A couple other things he didn't like were cats and rabbits. When he was young, our neighbors had a Rottweiler named Jasmine. You wouldn't think a 90 lb Rottweiler and and a 35 lb Wheaten could get along. But, they got along famously. They loved to play with each other and run around the yards together. Jasmine was very protective of Charlie. If Charlie was doing something he shouldn't outside and I hollered at him, Jasmine would bark at me! Anyway, our neighbors also had a cat that was kept indoors. Once, when Charlie was in their yard playing, the cat was sitting on a couch in front of a window at ground level. Charlie broke the window with his head trying to get at the cat.
And then there were rabbits. If one got in our fenced yard, Charlie was uncontrollable. The terrier in him took over and he ran after them like a bat out of hell. He officially was an ace. His total kills were 6 for his career. The first time he caught one we didn't know it and he ate most of it. He learned the hard way that killing rabbits is one thing, but eating them is not good for the digestive system! I only witnessed this once, I couldn't believe how fast he could snap their necks. I was at the rabbit a few seconds after Charlie snapped it's neck, it was as dead as a doornail.
Charlie's favorite kennel was the RinTin Inn in Elk River. This picture used to be on their website. That's Charlie on the right.
Diane and our little boy. He was always so happy!
And he could be a snuggler, too.
A little over a week ago, on a weekend, Charlie quit eating and drinking. Now, you have to know Charlie. When we had Maggie, we could put a big bowl of food out in the morning and she would eat when she felt like it. Not Charlie. We fed him 4 times per day, 1/2 cup food each time. Trust me, he could count to 4. Eating for him was a pleasurable experience, although it only lasted 45 seconds. We thought maybe he had eaten part of a dead bird or something, like he'd done before. But something seemed different. We got into the U of M vet school for an appointment. After initial tests and then an x-ray, the vet told me he had a mass in his chest, and for a dog his age it was most likely cancer. She asked if I wanted to do an ultra sound, the only way to really find out which organs were affected. It was expensive, and I had over an hour till the next opening. I called Diane and we decided we owed him that much. Well, they stopped the ultra sound part way through and didn't do biopsies as planned. He had cancer cells all over internally. This was on Monday. As I was walking him out, he was still walking proud, and all the people that saw him were smiling at him. I could barely walk. The drive home was a blur. After we got home, we called Dr. Kivisto. She had left to work in St. Cloud about 4 years ago, but, she had recently opened her own clinic 45 minutes North of us in Princeton. She was shocked by the news. We told her we wanted to put him down on Wednesday. She said she would be honored to be with us. Charlie didn't eat or drink Monday, Tuesday, or Wednesday. The last meal he had eaten was Sunday afternoon, and it took him an hour to eat it. Wednesday was so emotional for Diane and I, bringing him up there was just too much. It was so hard. We got to the clinic and the first thing Charlie does is start drinking water out of a dish in the waiting room. Then, we get in the exam room. The vet tech, out of habit, offers him a treat. He ate at least a dozen! We were told that adrenalin can do this to a dog. Well, he must have been charged. Dr. Kivisto came in, sat on the floor with him like she always did, and Charlie gave her kisses! She looked at us and told us she didn't think this was the day to put him down. She gave us some different dog food to try and all the treats that she had of the kind he had eaten. We got home, and he ate about 1/2 dish of the new food. He never ate again. The only water he would drink was out of a plant plate on the deck. He got weaker and weaker, and by Friday we knew we had to go through with it. Dr Kivisto was closed on Saturday, but she said she'd come in for us whenever we needed to. We got there Saturday afternoon. The four of us sat on the floor, talked about the past, looked at some of these same pictures I have in this blog. Finally, our good doctor said it was time. I held Charlie's head with one hand and petted him with the other. Diane petted his back. Then he was gone. We all stayed on the floor for another 1/2 hour, petting him the whole time, and talking about everything. We finally got up to leave, and looking at him on the blanket on the floor was hard. He was sleeping, and we wanted to wake him up and take him home. But we knew better. He was chasing rabbits. And there weren't any fences.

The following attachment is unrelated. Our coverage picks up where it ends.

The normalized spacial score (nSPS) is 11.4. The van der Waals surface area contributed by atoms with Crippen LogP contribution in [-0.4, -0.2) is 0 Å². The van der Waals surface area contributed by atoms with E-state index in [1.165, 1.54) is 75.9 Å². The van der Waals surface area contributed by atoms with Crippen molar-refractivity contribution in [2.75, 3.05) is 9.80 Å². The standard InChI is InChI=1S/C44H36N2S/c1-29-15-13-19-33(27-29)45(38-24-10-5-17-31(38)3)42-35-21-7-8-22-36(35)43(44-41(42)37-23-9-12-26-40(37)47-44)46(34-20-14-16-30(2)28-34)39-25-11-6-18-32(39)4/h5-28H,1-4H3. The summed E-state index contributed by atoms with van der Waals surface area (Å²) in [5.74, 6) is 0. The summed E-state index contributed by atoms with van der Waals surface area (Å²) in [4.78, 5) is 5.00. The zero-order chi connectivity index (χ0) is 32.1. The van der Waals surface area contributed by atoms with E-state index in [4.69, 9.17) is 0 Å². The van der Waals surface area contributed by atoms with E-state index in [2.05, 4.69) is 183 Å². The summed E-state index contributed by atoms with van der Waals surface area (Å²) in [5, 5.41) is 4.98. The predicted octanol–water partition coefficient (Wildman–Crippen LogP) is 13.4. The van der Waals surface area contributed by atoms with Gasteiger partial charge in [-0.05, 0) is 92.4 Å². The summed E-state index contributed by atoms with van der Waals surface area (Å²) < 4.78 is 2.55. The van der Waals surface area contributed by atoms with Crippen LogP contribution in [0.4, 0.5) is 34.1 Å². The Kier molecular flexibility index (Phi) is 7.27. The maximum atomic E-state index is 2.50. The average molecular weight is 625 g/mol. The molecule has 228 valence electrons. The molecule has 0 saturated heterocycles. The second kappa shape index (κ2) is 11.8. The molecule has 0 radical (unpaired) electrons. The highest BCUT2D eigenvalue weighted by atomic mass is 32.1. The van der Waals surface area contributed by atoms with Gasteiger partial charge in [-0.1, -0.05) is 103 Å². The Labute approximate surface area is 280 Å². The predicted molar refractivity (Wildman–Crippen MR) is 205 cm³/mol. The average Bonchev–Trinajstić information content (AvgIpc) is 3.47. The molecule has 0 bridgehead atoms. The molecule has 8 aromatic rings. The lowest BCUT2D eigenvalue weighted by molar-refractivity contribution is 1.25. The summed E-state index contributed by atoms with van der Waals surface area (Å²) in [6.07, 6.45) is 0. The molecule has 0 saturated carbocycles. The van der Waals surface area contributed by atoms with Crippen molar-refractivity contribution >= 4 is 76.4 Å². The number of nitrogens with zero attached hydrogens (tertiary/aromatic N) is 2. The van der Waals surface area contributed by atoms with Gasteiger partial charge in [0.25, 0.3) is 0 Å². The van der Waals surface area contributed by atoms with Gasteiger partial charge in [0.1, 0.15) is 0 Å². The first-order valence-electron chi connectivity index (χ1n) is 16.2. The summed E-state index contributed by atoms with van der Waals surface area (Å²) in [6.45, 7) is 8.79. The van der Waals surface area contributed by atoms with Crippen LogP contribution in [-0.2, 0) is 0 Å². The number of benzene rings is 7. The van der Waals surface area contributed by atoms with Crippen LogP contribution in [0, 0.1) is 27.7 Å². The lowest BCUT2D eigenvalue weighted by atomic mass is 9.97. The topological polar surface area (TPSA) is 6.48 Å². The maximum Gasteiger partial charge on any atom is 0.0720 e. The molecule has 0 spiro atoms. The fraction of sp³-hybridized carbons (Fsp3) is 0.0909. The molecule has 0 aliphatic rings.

This is my favorite picture.
Both of these photos are a little deceiving, he wasn't that big, but he was furry! I think he was about a year old at the time. We used to play this game: I would bend over and put my left arm down, palm up. Then I would put my right arm out, so my arms were in a circle. I would say "come on buddy!" He would jump into my open arms and then I would close them around him and pick him up. We only did this for a couple years, he got too big, but it was a lot of fun. It was our first trick.
The University of Minnesota Veterinary School is the best. What I like about going there is that you always leave with an answer. You have a student see you initially, and the student goes to a professor with their findings and conclusions. The student and the professor come back together and go over everything with you. A couple days later, you get a letter in the mail documenting everything that was done. What I like the best, is the doctors always make personal comments at the end. It's a nice personal touch. A year ago, Charlie had a bunch of bumps under his skin. I again took him to the U for diagnosis. Turned out they were benign. Dr. Lisawas the specialist that did the diagnosis. When we received the follow up letter in the mail a couple days later, it was all very scientific and thorough, as usual. But, at the very end she wrote: "Thank you for bringing Charlie to the VMC. He was such a good boy!!"
Yes, he was a very good boy. Rest in peace buddy. Your mom and dad loved you very much.